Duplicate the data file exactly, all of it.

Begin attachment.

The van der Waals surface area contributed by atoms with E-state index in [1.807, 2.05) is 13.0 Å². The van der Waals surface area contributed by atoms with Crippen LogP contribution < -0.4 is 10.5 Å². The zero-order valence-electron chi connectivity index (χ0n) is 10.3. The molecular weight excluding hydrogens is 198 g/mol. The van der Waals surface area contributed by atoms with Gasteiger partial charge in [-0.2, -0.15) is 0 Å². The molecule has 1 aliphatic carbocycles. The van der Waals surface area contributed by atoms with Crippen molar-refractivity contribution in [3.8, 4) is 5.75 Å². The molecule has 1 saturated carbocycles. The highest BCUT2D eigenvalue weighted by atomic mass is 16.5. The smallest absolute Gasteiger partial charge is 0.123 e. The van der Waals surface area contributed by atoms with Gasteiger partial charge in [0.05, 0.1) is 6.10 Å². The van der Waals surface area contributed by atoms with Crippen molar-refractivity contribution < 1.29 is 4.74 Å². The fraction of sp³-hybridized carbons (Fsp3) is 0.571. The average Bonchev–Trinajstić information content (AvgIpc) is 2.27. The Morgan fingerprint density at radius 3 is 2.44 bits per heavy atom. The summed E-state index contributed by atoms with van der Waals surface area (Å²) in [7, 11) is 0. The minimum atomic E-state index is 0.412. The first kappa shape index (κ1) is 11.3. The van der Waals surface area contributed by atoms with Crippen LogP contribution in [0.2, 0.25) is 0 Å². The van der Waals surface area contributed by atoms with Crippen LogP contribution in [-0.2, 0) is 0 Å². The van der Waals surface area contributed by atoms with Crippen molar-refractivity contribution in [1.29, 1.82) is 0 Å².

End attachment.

The van der Waals surface area contributed by atoms with E-state index in [1.807, 2.05) is 13.0 Å². The van der Waals surface area contributed by atoms with Crippen LogP contribution < -0.4 is 10.5 Å². The zero-order valence-electron chi connectivity index (χ0n) is 10.3. The molecular weight excluding hydrogens is 198 g/mol. The van der Waals surface area contributed by atoms with Gasteiger partial charge in [-0.2, -0.15) is 0 Å². The molecule has 1 aliphatic carbocycles. The van der Waals surface area contributed by atoms with Crippen molar-refractivity contribution in [3.8, 4) is 5.75 Å². The molecule has 1 saturated carbocycles. The highest BCUT2D eigenvalue weighted by atomic mass is 16.5. The smallest absolute Gasteiger partial charge is 0.123 e. The van der Waals surface area contributed by atoms with Gasteiger partial charge in [0.05, 0.1) is 6.10 Å². The van der Waals surface area contributed by atoms with Crippen molar-refractivity contribution < 1.29 is 4.74 Å². The fraction of sp³-hybridized carbons (Fsp3) is 0.571. The average Bonchev–Trinajstić information content (AvgIpc) is 2.27. The Morgan fingerprint density at radius 3 is 2.44 bits per heavy atom. The summed E-state index contributed by atoms with van der Waals surface area (Å²) in [7, 11) is 0. The minimum atomic E-state index is 0.412. The first kappa shape index (κ1) is 11.3. The van der Waals surface area contributed by atoms with Crippen LogP contribution in [0.2, 0.25) is 0 Å². The van der Waals surface area contributed by atoms with Crippen LogP contribution in [-0.2, 0) is 0 Å². The van der Waals surface area contributed by atoms with Crippen molar-refractivity contribution in [1.29, 1.82) is 0 Å².